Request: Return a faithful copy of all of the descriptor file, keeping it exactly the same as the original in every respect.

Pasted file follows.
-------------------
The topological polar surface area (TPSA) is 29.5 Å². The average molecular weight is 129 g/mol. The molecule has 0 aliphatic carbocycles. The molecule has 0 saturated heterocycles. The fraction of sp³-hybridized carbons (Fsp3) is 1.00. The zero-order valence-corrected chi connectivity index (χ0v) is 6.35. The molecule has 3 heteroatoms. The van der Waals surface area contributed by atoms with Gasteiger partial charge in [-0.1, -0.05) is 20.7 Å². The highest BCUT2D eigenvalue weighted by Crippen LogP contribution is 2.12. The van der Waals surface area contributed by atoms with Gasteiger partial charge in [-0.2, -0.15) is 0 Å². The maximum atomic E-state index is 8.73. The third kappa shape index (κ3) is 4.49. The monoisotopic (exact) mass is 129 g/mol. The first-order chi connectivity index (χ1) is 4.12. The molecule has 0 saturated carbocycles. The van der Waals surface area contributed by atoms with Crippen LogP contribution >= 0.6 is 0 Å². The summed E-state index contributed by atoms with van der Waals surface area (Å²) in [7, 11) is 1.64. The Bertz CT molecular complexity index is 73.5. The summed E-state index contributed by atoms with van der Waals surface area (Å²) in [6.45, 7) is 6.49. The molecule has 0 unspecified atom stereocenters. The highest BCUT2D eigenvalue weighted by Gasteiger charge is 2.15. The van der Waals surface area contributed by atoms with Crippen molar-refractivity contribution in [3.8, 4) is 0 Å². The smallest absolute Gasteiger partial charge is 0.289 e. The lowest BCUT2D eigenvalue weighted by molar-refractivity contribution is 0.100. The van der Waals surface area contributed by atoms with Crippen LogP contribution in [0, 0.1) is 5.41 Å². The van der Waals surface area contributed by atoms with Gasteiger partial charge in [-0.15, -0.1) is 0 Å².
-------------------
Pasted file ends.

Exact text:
The topological polar surface area (TPSA) is 29.5 Å². The average molecular weight is 129 g/mol. The molecule has 0 aliphatic carbocycles. The molecule has 0 saturated heterocycles. The fraction of sp³-hybridized carbons (Fsp3) is 1.00. The zero-order valence-corrected chi connectivity index (χ0v) is 6.35. The molecule has 3 heteroatoms. The van der Waals surface area contributed by atoms with Gasteiger partial charge in [-0.1, -0.05) is 20.7 Å². The highest BCUT2D eigenvalue weighted by Crippen LogP contribution is 2.12. The van der Waals surface area contributed by atoms with Gasteiger partial charge in [-0.2, -0.15) is 0 Å². The maximum atomic E-state index is 8.73. The third kappa shape index (κ3) is 4.49. The monoisotopic (exact) mass is 129 g/mol. The first-order chi connectivity index (χ1) is 4.12. The molecule has 0 saturated carbocycles. The van der Waals surface area contributed by atoms with Crippen LogP contribution >= 0.6 is 0 Å². The summed E-state index contributed by atoms with van der Waals surface area (Å²) in [7, 11) is 1.64. The Bertz CT molecular complexity index is 73.5. The summed E-state index contributed by atoms with van der Waals surface area (Å²) in [6.45, 7) is 6.49. The molecule has 0 unspecified atom stereocenters. The highest BCUT2D eigenvalue weighted by Gasteiger charge is 2.15. The van der Waals surface area contributed by atoms with Crippen molar-refractivity contribution in [3.8, 4) is 0 Å². The smallest absolute Gasteiger partial charge is 0.289 e. The lowest BCUT2D eigenvalue weighted by molar-refractivity contribution is 0.100. The van der Waals surface area contributed by atoms with Crippen LogP contribution in [0, 0.1) is 5.41 Å². The van der Waals surface area contributed by atoms with Gasteiger partial charge in [-0.15, -0.1) is 0 Å².